The eccentric real life story of Maurice Flitcroft fits the extraordinary talents of Mark Rylance like a glove. Rylance began his spectacular career on stage with stunning performances in PETER PAN and HAMLET for the RSC before he became the director of the Shakespeare Globe. He was always too busy for the movies until Steven Spielberg cast him in BRIDGE OF SPIES for which he won an Oscar and since then he has been a solid character actor.
Flitcroft is a crane operator from Barrow-in Furness and dreams of entering the 1976 British Open. He miraculously manages to gain entry despite the fact that he has never played golf in his life. His loving family and friends are all supportive and encouraging, so he now must begin to practise…
The delicious screenplay opens in America where Maurice is being interviewed – a clever devise in telling his story before he becomes The World’s Worst Golfer. It is a genuine crowd pleaser and director Craig Roberts creates a warm, gentle world with just the right touch of eccentricity. Rylance is superb and endearing as the determined Flitcroft to succeed against the odds. He is well supported by Sally Hawkins as his loyal wife Jean and Rhys Ifans as the outraged Scottish secretary of the Royal and Ancient golf Club.
You don’t have to be a golf fan to enjoy this sweet and charming comedy!


Ti West, the director of THE HOUSE OF THE DEVIL and CABIN FEVER 2, sets the action of his latest horror in 1979 and tells the story of a group of young filmmakers as they travel to rural Texas in order to make an adult film. Their location is a remote farm by the lake which is owned by an elderly reclusive couple who welcome them with a rifle in their hands mistaking them for trespassers. And once the shooting of the porn feature begins the fear amongst the group escalates to epic proportions…
It is hugely enjoyable – porn with horror and a solid cast that includes Mia Goth and Martin Henderson as two members of the group. THE TEXAS CHANSAW MASSACRE meets CRAWL. One of the best horror films I have seen since Frightfest!

A fascinating premise for writer/director Mariama Diallo’s feature film debut, who sets her action in a prestigious college in New England. The new Master (Reginal Hall) and a fresh student (Zoe Renee), both black, are plagued by similar nightmares, while everybody keeps reminding them that their legendary college is cursed as well as haunted by ghosts from the past…
An intriguing first half before the story changes gear turning into a social comment about race. The original CANDYMAN in 1992 pioneered this cocktail of horror combined with strong race issues much more successfully. This is finally an uneven film but thankfully Hall’s committed performance manages to hold the whole thing together.


This powerful film from Kosovo is sensitively told by Blerta Basholli, who gives a voice to many silent woman following their country’s devastating tragedy. The story, which is based on true events, plays like a sequel to the recent powerhouse QUO VADIS AIDA where hundreds of men either perished or went missing during the Kosovo War in the late nineties. Fahrie (Yilka Gaesh), like many women in her village, struggles to make ends meet and her only hope for survival is to launch a business selling local food product. She inspires other women to join her effort despite the conservative men’s disapproval…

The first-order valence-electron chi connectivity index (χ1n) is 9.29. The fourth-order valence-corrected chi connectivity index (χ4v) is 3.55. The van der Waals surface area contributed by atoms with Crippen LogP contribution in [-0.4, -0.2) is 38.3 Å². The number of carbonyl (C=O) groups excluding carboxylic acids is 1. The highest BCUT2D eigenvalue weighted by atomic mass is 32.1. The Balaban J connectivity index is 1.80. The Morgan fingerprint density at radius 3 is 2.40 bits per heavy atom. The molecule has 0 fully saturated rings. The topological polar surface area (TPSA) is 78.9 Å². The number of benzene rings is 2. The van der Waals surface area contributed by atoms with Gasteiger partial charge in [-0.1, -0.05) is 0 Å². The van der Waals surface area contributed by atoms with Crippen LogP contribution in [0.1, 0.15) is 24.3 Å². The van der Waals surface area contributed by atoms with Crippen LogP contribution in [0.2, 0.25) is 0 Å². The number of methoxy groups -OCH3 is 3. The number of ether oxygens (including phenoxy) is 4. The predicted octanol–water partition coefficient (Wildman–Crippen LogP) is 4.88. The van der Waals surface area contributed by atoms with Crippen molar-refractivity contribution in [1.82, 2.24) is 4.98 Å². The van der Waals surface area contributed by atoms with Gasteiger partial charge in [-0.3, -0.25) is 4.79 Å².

It is a story of hope and optimism in a bleak, sad environment where women are left to their own devices to heal their past traumas as well as control their future.


The original French title of Jacques Audiard’s new film is LES OLYMPIADES, a striking black and white feature which follows the story of Emilie Wong (Lucie Zhang), a young woman who reluctantly agrees to let Camillle Germain (Makita Samba) rent a room in her flat in the fashionable Paris 13th District, situated on the left bank of the Seine. There is an immediate attraction between these two strangers until Nora (Noemie Merlant) enters the scene…
Audiard, the daring director of A PROPHET and RUST AND BONE, effortlessly switches genre with each of his films and here his modern take on JULES & JIM is a genuine delight!


Writer/director Mahamat-Saleh Haroun tells the story of Amina (Achouackh Abakar Souleymane), a free spirited single mother living with her 15-year old daughter Maria (Rihane Khalil Alio) on the outskirts of N’djamena, Chad. But when Maria gets pregnant Amina begins yet another struggle against a deeply religious patriarchal society where female circumcision is part of their daily life while abortion is strictly forbidden…
Haroun celebrates his protagonists’ resilience and fighting spirit in an engaging, original way and photographs their beautiful yet harsh environment in bright, colourful compositions where every shot is a work of art. A must-see! (MUBI)


A highly original film from Vietnamese first time director Le Bao, who follows the story of Bessley, a Nigerian footballer now living in Vietnam and unable to work since his leg injury. He ends up in the slums of Ho Chi Minh City with four middle aged woman hiding away from society…
Bao creates a dark, grey environment, a world without words inhabited by lost souls. A striking film with perfectly framed compositions! (MUBI)

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